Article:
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July-August 2017

Should Canadians live on former industrial sites?

Public officials say sites along Montreal's Lachine Canal are safe for residents to live on—but pollution remains a problem

Patrick Maynard

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Montreal’s Lachine Canal. Photo courtesy of MTLBlog.

The Lachine Canal is emblematic of Montreal’s revival. Tourists write about it. Modern condos sprout up next to it. A bike path running along the waterway is rated among the world’s best rides.

But alongside the canal’s booming recreational offerings are the remnants of its industrial history.

A review of a national database of federal industrial cleanup found that three notable contaminated areas in Canada sit within a kilometre of large population clusters (20,000 or more people), and all three of those sites are along the Lachine Canal.

“For more than a century, the Lachine Canal has been ground zero for Canadian debates over industrialization, urban poverty… and gentrification,” says Concordia University historian Steven High.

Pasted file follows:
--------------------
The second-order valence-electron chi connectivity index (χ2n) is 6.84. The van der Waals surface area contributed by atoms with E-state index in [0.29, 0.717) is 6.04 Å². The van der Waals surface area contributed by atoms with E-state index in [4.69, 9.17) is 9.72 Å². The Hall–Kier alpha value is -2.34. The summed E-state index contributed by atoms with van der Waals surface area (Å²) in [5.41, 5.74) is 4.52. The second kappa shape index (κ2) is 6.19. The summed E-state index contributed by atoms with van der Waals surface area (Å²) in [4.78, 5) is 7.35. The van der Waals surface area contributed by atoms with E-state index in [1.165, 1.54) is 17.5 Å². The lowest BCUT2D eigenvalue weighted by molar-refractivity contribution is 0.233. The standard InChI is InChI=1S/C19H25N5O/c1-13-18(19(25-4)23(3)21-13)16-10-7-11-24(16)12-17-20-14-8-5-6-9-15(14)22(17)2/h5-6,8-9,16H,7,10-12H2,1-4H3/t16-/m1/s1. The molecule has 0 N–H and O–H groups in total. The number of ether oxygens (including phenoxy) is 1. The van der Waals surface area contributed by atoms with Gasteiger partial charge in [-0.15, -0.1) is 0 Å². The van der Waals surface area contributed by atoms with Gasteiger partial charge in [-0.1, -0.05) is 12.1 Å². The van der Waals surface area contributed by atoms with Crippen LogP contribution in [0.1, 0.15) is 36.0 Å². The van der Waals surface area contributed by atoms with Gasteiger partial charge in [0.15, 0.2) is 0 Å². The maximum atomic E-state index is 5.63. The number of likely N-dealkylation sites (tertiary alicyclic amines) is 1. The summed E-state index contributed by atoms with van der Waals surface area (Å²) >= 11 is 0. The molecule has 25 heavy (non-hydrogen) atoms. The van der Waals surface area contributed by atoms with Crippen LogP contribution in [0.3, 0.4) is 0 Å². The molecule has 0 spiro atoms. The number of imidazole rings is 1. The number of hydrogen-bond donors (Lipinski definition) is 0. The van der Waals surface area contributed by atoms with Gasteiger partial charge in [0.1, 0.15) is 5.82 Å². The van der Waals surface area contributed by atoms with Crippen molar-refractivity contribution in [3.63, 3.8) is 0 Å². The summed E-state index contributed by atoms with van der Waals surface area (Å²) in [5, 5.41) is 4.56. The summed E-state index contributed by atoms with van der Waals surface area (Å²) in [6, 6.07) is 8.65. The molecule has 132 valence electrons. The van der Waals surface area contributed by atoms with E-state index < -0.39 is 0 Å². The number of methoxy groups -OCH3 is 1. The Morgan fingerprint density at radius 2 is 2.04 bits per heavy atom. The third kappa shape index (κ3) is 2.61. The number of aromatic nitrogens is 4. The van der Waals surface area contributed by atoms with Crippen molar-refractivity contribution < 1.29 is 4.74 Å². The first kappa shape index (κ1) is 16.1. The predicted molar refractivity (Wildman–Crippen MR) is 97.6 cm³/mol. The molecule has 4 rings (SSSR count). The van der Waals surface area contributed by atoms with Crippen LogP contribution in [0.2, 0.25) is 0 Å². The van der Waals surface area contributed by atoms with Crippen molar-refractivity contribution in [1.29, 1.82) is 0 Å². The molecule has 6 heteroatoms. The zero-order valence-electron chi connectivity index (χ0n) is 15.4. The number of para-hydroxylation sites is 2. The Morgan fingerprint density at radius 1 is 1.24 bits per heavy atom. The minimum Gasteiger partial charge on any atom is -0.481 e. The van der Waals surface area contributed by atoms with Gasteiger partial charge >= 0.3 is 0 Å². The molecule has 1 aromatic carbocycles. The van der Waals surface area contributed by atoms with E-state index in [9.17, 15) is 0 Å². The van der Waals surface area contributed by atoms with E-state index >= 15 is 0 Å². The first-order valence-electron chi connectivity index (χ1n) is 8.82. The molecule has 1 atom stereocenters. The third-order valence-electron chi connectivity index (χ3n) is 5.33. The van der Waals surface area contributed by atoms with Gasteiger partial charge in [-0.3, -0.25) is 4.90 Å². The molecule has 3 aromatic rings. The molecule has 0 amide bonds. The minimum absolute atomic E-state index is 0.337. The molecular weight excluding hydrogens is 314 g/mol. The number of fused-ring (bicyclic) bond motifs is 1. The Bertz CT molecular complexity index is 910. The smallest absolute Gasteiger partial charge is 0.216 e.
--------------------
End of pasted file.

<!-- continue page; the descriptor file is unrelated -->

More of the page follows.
Now, as the area densifies at a steady clip, concerns over environmental contamination are bubbling to the surface. While Parks Canada assures the canal and surrounding area aren’t a public health concern, not everyone is convinced. In the summer of 2015 alone, the canal was closed to boaters more than a half-dozen times after sewage leaks posed health hazards. Even activist Erin Brockovich chimed in on the 2015 sewage issues, posting on Facebook that the leaks were “pure TNT (turds ‘n’ tampons).”

One of the three contaminated sites has been mostly cleaned up, but the two others have a long way to go. One site hosts more than 3,000 tons of petroleum hydrocarbons (PHCs), polycyclic aromatic hydrocarbons (PAHs), metal/metalloid/metallic contaminants, and “other organic” contaminants. A cleanup plan for the site was only completed after seven years of stagnation. The site’s cleanup, according to Parks Canada representative Audrey Godin-Champagne, “will be managed during the construction phase of the new bicycle path project in 2018-19.” The other contaminated area has just over 500 tons of the same toxins, and there’s no clear plan for cleaning it.

Meanwhile, some local politicians are angling to slow development in the area they say isn’t prepared for more population density. “As of today, the open bar for developers is over,” councillor Craig Sauvé told media last year. “From now on it will be we who decide, with the input of citizens, through the development of a good planning strategy.”


Read the author’s interviews from the story on GitHub.

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